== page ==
That said, these are the rules that I use when I meet people, particularly women, for the first time and/or to whom I find myself attracted in one way or another. Because, yeah, I do meet a lot of people and/or I do find many of the people I know in a casual way to be attractive in one way or another. The very last thing I want is for them to feel that I am a creepy assbag. These are the things I do to avoid coming across as one.

Bear in mind that following these recommendations will not make you a good guy. They will just hopefully make you be not so much of a creeper. These are preventative measures, in other words, and should be viewed as such.

Fair enough? Okay, then. Let’s start with some biggies.

1. Acknowledge that you are responsible for your own actions. You are (probably) a fully-functioning adult. You probably are able to do all sorts of things on your own — things which require the use of personal judgement. Among those things: How you relate to, and interact with, other human beings, including those who you have some interest in or desire for. Now, it’s possible you may also be socially awkward, or have trouble reading other people’s emotions or intentions, or whatever. This is your own problem to solve, not anyone else’s. It is not an excuse or justification to creep on other people. If you or other people use it that way, you’ve failed basic human decency.

2. Acknowledge that you don’t get to define other people’s comfort level with you. Which is to say that you may be trying your hardest to be interesting and engaging and fun to be around — and still come off as a creeper to someone else. Yes, that sucks for you. But you know what? It sucks for them even harder, because you’re creeping them out and making them profoundly unhappy and uncomfortable. It may not seem fair that “creep” is their assessment of you, but: Surprise! It doesn’t matter, and if you try to argue with them (or anyone else) that you’re in fact not being a creep and the problem is with them not you, then you go from “creep” to “complete assbag.” Sometimes people aren’t going to like you or want to be near you. It’s just the way it is.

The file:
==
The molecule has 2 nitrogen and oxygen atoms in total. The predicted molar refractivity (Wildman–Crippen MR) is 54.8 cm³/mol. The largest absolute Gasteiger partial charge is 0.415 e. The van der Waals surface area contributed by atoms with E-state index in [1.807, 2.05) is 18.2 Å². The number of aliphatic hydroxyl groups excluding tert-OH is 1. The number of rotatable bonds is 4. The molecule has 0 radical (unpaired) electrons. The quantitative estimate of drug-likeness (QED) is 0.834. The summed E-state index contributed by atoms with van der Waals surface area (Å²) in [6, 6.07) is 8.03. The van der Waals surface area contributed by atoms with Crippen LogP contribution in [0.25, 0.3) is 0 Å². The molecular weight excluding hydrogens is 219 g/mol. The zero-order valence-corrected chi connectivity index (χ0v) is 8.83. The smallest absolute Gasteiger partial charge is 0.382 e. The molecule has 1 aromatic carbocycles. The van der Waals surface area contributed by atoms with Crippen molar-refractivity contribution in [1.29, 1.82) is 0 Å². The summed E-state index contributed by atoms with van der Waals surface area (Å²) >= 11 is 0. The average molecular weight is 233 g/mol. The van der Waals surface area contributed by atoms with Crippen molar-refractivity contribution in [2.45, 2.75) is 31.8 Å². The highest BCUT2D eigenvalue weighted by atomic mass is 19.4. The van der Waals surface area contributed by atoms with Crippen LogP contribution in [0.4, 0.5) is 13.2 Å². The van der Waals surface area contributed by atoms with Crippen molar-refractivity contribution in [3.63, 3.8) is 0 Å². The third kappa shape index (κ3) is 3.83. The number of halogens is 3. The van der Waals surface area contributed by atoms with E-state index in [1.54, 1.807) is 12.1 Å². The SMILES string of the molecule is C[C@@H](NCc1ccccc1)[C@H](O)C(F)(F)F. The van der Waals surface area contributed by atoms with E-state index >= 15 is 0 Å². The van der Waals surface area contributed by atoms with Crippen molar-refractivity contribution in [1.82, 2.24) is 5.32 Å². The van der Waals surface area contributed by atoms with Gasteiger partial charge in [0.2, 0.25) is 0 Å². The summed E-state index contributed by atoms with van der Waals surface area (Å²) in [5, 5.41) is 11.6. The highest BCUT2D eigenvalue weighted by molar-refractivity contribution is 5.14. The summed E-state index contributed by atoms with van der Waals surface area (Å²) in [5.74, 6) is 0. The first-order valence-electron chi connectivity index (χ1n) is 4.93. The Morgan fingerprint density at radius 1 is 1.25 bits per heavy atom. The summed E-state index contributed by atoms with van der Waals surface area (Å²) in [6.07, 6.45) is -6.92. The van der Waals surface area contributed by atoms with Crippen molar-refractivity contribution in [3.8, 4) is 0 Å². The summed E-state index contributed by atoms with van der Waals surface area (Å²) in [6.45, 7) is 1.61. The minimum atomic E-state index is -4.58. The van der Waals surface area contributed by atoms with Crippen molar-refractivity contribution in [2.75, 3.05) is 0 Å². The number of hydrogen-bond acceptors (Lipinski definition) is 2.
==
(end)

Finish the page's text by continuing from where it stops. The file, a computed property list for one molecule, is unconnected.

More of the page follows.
3. Acknowledge that no one’s required to inform you that you’re creeping (or help you to not be a creeper). It’s nice when people let you know when you’re going wrong and how. But you know what? That’s not their job. It’s especially not their job at a convention or some other social gathering, where the reason they are there is to hang out with friends and have fun, and not to give some dude an intensive course in how not to make other people intensely uncomfortable with his presence. If you are creeping on other people, they have a perfect right to ignore you, avoid you and shut you out — and not tell you why. Again: you are (probably) a fully-functioning adult. This is something you need to be able to handle on your own.

Shorter version of above: It’s on you not to be a creeper and to be aware of how other people respond to you.

Also extremely important:

4. Acknowledge that other people do not exist just for your amusement/interest/desire/use. Yes, I know. You know that. But oddly enough, there’s a difference between knowing it, and actually believing it — or understanding what it means in a larger social context. People go to conventions and social gatherings to meet other people, but not necessarily (or even remotely likely) for the purpose of meeting you. The woman who is wearing a steampunky corset to a convention is almost certainly wearing it in part to enjoy being seen in it and to have people enjoy seeing her in it — but she’s also almost certainly not wearing it for you. You are not the person she has been waiting for, the reason she’s there, or the purpose for her attendance. When you act like you are, or that she has (or should have) nothing else to do than be the object of your amusement/interest/desire/use, the likelihood that you will come across a complete creeper rises exponentially. It’s not an insult for someone else not to want to play that role for you. It’s not what they’re there for.